Weekly Feature

2015-04-29 / Local News

Counseling and Career Centers guide students through enrollment process

Kenmore East High School students pose in front of Michigan State University’s iconic Sparty statue during a visit to the campus. Kenmore East High School students pose in front of Michigan State University’s iconic Sparty statue during a visit to the campus. The month of March was devoted to college readiness at Kenmore East High School, with opportunities for students and parents to speak to college representatives, explore the various options available in higher education and learn about the college application process.

The Kenmore East Counseling Center, led by school counselor David Coates, worked closely with students throughout the month. A culminating event — College Night 101 — provided an evening of panel discussions for students and parents led by visitors from several colleges and universities.

With 90 percent of Kenmore East graduates continuing on to higher education, college preparation is a priority for Coates. Although the most intensive programs are geared toward juniors, freshmen and sophomores are also strongly encouraged to take advantage of the School Counseling and Career centers to think ahead to college.

“Planning for their future starts now,” Coates said.

To kick off the month, counselors visited the English classrooms of all juniors to discuss the SAT/ACT exams, let them know about upcoming opportunities, and familiarize the students with the first part of the college readiness program through Naviance.

Naviance is a website designed to streamline the college process, making it easier for students, parents and teachers to access information. Through this website, students can organize their college search list, explore careers that interest them, create a resume and link to the Common Application. Teachers can also submit letters of recommendation through the site.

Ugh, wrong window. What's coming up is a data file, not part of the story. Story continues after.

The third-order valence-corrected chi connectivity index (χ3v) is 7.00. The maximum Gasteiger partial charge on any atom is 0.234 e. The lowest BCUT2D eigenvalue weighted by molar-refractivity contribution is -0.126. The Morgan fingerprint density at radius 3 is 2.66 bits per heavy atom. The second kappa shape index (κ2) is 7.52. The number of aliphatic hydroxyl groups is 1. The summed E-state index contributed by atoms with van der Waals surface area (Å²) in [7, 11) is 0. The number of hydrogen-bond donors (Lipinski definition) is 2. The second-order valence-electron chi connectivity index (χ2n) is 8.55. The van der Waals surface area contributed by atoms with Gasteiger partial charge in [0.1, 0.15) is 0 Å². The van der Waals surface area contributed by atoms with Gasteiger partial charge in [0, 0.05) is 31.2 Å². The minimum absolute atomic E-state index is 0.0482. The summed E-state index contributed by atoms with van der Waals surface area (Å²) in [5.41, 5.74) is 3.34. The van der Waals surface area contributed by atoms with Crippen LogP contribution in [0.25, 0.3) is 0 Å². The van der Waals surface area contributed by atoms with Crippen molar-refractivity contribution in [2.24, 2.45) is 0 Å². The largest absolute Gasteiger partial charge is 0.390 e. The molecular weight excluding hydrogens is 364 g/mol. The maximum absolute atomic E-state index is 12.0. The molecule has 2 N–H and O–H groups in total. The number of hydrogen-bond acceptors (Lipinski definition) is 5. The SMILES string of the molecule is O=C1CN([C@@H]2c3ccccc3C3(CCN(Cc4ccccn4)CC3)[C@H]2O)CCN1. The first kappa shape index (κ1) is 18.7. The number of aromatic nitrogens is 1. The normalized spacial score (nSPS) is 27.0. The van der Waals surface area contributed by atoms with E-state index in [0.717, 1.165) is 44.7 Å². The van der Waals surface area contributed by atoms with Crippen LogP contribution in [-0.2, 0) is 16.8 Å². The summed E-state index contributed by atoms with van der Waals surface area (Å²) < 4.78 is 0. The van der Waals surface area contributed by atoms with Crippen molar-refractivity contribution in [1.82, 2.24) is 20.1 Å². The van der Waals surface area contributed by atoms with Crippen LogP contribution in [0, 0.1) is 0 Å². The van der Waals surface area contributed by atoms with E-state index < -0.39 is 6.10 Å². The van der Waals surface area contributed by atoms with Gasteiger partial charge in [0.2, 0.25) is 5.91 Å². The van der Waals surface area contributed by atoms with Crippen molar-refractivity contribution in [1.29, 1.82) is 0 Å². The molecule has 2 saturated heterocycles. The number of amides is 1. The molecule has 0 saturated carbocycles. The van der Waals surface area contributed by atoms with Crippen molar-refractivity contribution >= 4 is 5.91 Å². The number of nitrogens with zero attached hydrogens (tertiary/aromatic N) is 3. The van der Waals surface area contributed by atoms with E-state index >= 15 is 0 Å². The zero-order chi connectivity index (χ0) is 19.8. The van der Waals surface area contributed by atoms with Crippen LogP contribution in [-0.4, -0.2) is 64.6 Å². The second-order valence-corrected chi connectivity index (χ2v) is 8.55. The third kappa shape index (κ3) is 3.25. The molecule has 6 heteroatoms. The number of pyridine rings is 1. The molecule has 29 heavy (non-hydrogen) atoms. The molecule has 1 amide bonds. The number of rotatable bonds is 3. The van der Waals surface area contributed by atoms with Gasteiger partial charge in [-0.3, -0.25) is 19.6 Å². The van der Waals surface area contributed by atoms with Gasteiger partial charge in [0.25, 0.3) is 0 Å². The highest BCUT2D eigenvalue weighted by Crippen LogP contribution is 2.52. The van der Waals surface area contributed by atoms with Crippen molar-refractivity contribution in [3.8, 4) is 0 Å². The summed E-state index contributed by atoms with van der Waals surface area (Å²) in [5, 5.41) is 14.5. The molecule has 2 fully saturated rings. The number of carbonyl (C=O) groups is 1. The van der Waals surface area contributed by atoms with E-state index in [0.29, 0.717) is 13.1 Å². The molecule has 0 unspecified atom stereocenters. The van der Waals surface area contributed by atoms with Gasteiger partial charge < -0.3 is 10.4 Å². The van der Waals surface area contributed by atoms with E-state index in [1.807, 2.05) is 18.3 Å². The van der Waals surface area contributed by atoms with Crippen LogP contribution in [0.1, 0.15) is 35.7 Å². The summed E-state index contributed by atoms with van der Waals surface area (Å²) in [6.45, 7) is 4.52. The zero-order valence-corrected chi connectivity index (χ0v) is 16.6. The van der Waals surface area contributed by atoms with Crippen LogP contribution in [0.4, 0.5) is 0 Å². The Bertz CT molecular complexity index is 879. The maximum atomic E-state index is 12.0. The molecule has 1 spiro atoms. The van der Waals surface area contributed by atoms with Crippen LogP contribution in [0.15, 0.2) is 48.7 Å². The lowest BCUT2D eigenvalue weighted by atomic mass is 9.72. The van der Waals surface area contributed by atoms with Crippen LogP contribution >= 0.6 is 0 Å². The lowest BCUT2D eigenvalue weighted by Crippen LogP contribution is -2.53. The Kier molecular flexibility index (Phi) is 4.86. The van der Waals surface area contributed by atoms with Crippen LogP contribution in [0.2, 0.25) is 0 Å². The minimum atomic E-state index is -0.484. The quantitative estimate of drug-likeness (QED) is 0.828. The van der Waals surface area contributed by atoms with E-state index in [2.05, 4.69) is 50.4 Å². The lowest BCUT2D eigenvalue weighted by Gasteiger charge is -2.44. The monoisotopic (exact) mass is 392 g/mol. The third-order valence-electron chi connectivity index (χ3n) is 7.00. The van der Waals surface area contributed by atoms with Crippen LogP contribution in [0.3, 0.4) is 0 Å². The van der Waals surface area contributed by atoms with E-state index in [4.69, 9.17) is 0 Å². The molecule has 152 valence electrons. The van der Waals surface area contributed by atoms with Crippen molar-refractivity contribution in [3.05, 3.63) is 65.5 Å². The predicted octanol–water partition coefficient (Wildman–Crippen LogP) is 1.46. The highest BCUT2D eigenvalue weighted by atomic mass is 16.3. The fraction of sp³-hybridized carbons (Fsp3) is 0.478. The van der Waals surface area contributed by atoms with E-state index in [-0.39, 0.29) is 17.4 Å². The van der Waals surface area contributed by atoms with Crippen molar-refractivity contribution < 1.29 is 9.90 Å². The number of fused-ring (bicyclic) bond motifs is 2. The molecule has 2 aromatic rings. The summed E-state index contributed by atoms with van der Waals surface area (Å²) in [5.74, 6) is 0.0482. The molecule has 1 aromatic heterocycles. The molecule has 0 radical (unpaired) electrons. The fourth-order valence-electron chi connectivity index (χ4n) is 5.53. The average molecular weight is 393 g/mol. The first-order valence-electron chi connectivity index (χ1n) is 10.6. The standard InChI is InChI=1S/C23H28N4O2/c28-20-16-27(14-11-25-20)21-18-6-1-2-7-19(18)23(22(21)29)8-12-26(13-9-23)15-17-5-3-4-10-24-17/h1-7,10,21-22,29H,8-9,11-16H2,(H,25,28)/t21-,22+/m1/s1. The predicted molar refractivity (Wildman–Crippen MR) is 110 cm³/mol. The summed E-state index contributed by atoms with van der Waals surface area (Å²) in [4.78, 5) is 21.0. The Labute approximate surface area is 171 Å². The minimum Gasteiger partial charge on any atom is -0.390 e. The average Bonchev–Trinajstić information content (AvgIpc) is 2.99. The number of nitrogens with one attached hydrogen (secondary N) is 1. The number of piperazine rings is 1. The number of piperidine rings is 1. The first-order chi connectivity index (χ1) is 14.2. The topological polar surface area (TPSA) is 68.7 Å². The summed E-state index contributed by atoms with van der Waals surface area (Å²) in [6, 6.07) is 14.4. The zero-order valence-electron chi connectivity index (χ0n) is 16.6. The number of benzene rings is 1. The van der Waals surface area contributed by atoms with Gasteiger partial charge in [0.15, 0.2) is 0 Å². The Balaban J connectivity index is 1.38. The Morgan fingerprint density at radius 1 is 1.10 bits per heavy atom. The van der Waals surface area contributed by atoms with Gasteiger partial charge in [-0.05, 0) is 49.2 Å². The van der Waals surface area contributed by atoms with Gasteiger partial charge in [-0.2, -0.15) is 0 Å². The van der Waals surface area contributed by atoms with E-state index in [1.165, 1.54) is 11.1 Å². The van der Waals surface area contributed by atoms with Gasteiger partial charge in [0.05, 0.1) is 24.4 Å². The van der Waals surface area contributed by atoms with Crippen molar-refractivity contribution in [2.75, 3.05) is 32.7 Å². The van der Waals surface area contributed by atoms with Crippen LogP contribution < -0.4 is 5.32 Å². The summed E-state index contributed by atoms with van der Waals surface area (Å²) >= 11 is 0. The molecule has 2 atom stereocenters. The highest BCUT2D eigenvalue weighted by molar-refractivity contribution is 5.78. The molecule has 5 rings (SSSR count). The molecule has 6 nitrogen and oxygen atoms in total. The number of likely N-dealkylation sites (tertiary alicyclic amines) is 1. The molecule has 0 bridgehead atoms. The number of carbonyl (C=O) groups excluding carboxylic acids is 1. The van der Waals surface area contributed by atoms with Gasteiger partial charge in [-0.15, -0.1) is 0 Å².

“The college process will be connected through Naviance,” Coates said. “Students, parents and teachers can work together.”

Naviance will also provide data that will help counselors better understand the college readiness needs of Kenmore East students. This will assist them in personalizing the college preparation process for future students.

On March 18, 65 juniors attended the National College Fair at the Buffalo Convention Center.

More than 200 colleges from across the country were represented at the event, providing the students with the opportunity to learn more about their options.

Also, 35 Advanced Placement and International Baccalaureate junior students participated in a trip to Michigan State University March 19 and 20.

Coates organized and chaperoned the Michigan trip and believes it is important for students to see what college is like.

“I wanted to show them what one of the large comprehensive research universities looks like,” Coates said.

“It broadens their horizons so they know what is out there. They get to hear directly from college students who chose to go to Michigan State through the student panel. They get to experience what it is like on a college campus.”

College Night 101 was held at Kenmore East on March 31 for freshman, sophomores and juniors and their parents.

Coates invited representatives from the University at Buffalo, Buffalo State College, Michigan State University, Marist College, Ithaca College, Erie Community College and Niagara County Community College to provide a variety of viewpoints during a panel discussion.

On average, colleges and universities accept 60 to 70 percent of applicants each year but, as Coates pointed out, this varies by institution. He said it is important for students and their parents to know that some colleges are more selective than others. Even colleges that have open admission, like ECC and NCCC, have certain programs that have specific admission requirements.

Coates said the emphasis was on “searching, deciding and applying” during College Night 101. Approximately 140 students and parents attended the event, and Coates received positive feedback.

While parents are usually more concerned about financing college, students can become anxious navigating the application process.

“Our job as counselors is to work through that,” Coates said.

In fact, Coates feels that, as student begin the college preparation process, they should be “searching and dreaming.” Optimism and excitement in looking forward to the college years are part of the goal.

While March was a busy month, the college readiness process continues.

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